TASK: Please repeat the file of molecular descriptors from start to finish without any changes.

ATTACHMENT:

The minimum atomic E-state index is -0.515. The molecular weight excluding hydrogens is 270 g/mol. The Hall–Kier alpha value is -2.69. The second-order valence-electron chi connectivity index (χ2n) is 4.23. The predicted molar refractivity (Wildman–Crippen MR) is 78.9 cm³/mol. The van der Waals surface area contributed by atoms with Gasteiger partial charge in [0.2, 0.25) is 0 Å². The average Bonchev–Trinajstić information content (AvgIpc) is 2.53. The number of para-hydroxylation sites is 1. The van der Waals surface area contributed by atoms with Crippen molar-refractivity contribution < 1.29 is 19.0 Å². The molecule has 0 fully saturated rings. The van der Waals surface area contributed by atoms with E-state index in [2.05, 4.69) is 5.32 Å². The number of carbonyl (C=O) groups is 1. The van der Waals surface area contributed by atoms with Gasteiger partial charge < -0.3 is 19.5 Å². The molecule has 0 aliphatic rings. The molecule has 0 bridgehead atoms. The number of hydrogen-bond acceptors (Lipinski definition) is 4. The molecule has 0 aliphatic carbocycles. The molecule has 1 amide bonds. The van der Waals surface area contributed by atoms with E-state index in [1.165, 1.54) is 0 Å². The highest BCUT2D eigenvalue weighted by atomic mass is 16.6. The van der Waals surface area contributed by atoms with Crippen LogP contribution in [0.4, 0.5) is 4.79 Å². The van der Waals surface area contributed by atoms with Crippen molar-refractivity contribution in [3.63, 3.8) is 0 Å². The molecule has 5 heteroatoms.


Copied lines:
The minimum atomic E-state index is -0.515. The molecular weight excluding hydrogens is 270 g/mol. The Hall–Kier alpha value is -2.69. The second-order valence-electron chi connectivity index (χ2n) is 4.23. The predicted molar refractivity (Wildman–Crippen MR) is 78.9 cm³/mol. The van der Waals surface area contributed by atoms with Gasteiger partial charge in [0.2, 0.25) is 0 Å². The average Bonchev–Trinajstić information content (AvgIpc) is 2.53. The number of para-hydroxylation sites is 1. The van der Waals surface area contributed by atoms with Crippen molar-refractivity contribution < 1.29 is 19.0 Å². The molecule has 0 fully saturated rings. The van der Waals surface area contributed by atoms with E-state index in [2.05, 4.69) is 5.32 Å². The number of carbonyl (C=O) groups is 1. The van der Waals surface area contributed by atoms with Gasteiger partial charge < -0.3 is 19.5 Å². The molecule has 0 aliphatic rings. The molecule has 0 bridgehead atoms. The number of hydrogen-bond acceptors (Lipinski definition) is 4. The molecule has 0 aliphatic carbocycles. The molecule has 1 amide bonds. The van der Waals surface area contributed by atoms with E-state index in [1.165, 1.54) is 0 Å². The highest BCUT2D eigenvalue weighted by atomic mass is 16.6. The van der Waals surface area contributed by atoms with Crippen LogP contribution in [0.4, 0.5) is 4.79 Å². The van der Waals surface area contributed by atoms with Crippen molar-refractivity contribution in [3.63, 3.8) is 0 Å². The molecule has 5 heteroatoms.